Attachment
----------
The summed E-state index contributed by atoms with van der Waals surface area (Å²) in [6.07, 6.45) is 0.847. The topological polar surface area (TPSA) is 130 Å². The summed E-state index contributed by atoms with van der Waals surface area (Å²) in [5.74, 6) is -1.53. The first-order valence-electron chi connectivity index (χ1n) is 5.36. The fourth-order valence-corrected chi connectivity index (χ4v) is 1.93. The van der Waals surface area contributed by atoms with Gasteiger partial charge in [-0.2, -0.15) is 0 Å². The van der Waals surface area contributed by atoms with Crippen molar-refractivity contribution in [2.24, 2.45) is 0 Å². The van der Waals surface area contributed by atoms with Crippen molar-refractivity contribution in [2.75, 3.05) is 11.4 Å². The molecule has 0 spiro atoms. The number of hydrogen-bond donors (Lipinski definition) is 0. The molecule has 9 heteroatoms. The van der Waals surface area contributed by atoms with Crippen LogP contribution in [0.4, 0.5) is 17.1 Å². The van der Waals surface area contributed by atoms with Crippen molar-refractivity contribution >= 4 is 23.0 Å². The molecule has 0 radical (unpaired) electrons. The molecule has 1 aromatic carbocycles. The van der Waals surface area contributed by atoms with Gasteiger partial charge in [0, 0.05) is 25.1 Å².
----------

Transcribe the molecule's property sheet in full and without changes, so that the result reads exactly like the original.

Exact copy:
The summed E-state index contributed by atoms with van der Waals surface area (Å²) in [6.07, 6.45) is 0.847. The topological polar surface area (TPSA) is 130 Å². The summed E-state index contributed by atoms with van der Waals surface area (Å²) in [5.74, 6) is -1.53. The first-order valence-electron chi connectivity index (χ1n) is 5.36. The fourth-order valence-corrected chi connectivity index (χ4v) is 1.93. The van der Waals surface area contributed by atoms with Gasteiger partial charge in [-0.2, -0.15) is 0 Å². The van der Waals surface area contributed by atoms with Crippen molar-refractivity contribution in [2.24, 2.45) is 0 Å². The van der Waals surface area contributed by atoms with Crippen molar-refractivity contribution in [2.75, 3.05) is 11.4 Å². The molecule has 0 spiro atoms. The number of hydrogen-bond donors (Lipinski definition) is 0. The molecule has 9 heteroatoms. The van der Waals surface area contributed by atoms with Crippen LogP contribution in [0.4, 0.5) is 17.1 Å². The van der Waals surface area contributed by atoms with Crippen molar-refractivity contribution >= 4 is 23.0 Å². The molecule has 0 radical (unpaired) electrons. The molecule has 1 aromatic carbocycles. The van der Waals surface area contributed by atoms with Gasteiger partial charge in [0, 0.05) is 25.1 Å².